The Bible Book by BookThe City of Thessalonica. It was founded by Cassander, King of Macedon 315 B. C., and was about a hundred miles west of Philippi. It was a great commercial center of Paul's time, the inhabitants being Greeks, Romans and Jews. It still exists under the name of Saloniki, and has a population of from 75,000 to 85,000 about half of whom are Jews.
The Church of Thessalonica. Upon being delivered from prison at Philippi. Paul continued his second missionary journey to Thessalonica, having also Silas and Timothy with him (Acts 17:1-5). He spent three Sabbaths there, but on account of the persecution of the Jews, went from there to Berea, then to Athens, and then to Corinth where he spent 18 months. The first letter bears testimony to the splendid Christian character of these new converts from heathenism.
This is probably the first epistle written by Paul and perhaps the first written document of the Christian religion. It is not doctrinal, has no element of controversy and is one of the most gentle and affectionate of Paul's letters. It is notable for its special salutations and refers to their expectations of the immediate return of Jesus. Its main idea is consolation (4:17-18), its keynote hope and its leading words affliction and advent. Its purpose was: (1) to send affectionate greetings, (2) to console them in their afflictions, (3) to correct their wrong, their mistaken views of Christ's second coming, (4) to exhort then to proper living as against certain immoral tendencies.
Date. From Corinth A. D. 53.
I. The Spiritual Condition of the Church, Ch. 1.
II. Paul's Character and Conduct While With Them, 2:1-16.
III. Paul's Interest in the Church Since Leaving Them. 2:17-3 end.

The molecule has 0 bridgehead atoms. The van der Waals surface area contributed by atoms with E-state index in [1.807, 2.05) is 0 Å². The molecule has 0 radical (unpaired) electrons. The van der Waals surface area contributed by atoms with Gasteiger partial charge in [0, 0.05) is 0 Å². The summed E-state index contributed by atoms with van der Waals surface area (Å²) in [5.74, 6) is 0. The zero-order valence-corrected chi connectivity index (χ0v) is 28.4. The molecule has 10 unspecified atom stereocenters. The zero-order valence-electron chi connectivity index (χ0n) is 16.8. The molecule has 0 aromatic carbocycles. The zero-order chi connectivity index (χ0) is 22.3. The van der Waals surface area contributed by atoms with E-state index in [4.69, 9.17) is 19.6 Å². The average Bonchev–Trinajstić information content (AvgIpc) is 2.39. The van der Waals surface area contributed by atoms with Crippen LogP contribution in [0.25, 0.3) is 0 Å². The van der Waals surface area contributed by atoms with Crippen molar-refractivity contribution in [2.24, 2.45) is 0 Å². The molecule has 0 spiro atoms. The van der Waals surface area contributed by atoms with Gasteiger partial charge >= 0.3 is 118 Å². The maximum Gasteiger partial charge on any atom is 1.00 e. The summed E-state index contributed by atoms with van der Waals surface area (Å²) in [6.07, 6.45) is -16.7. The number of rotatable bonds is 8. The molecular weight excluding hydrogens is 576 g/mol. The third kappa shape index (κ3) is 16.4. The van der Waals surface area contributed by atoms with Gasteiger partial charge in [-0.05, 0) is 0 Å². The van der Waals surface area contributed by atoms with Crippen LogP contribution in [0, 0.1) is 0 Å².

IV. Exhortation for the Future, 4:1-5:11.
For Study and Discussion. (1) Things in the church for which Paul isthankful, 1:2-6. (2) What is said about how the gospel was preached to them, 2:1-16. (3) Paul's longing to know about them, 3:1-9. (4) The duties enjoined, 4:1-12. (5) The second coming of Christ and the resurrection, 4:13-18. (6) How we are prepared for the great day of his coming, 5:3-10. (7) The several exhortations in 5:12-22. (8) The human elements or explanation of Paul's power as a preacher Ch. 2. (9) The deity of Jesus seen in the book.THE BIBLE BOOK BY BOOK: A MANUAL:
For the Outline Study of the Bible by Books by J.B. TIDELL, A.M., D.D. Professor of Biblical Literature in Baylor University, Waco, Texas
1916 BAYLOR UNIVERSITY PRESS Waco, Texas
Chapters1 Thessalonians 1. Thanksgiving for the Thessalonians
1. The Thessalonians are told both how mindful of them Paul was in thanksgiving, and prayer;
5. and also how well he was persuaded of the truth and sincerity of their faith and conversion to God.
1 Thessalonians 2. Paul's Ministry and Longing to See the Thessalonians
1. In what manner the gospel was brought and preached to the Thessalonians.
18. A reason is rendered both why Paul was so long absent from them, and also so desirous to see them.
1 Thessalonians 3. Encouragement from Timothy's Report
1. Paul testifies his great love to the Thessalonians,
5. partly by sending Timothy unto them to strengthen and comfort them;
7. partly by rejoicing in their well-doing;
10. and partly by praying for them, and desiring a safe coming unto them.
1 Thessalonians 4. Live to Please God; The Dead in Christ Brought with His Second Coming
1. He exhorts them to go forward in all manner of godliness;
6. to live holily and justly;
9. to love one another;
11. and quietly to follow their own business;
13. and last of all, to sorrow moderately for the dead.
17. followed by a brief description of the resurrection, and second coming of Christ to judgment.
1 Thessalonians 5. The day of the Lord; Respect, Love, Peace, Encouragement, Patience, Kindness and Joy
1. He proceeds in the description of Christ's coming to judgment;
16. and gives various instructions;
23. and so concludes the epistle.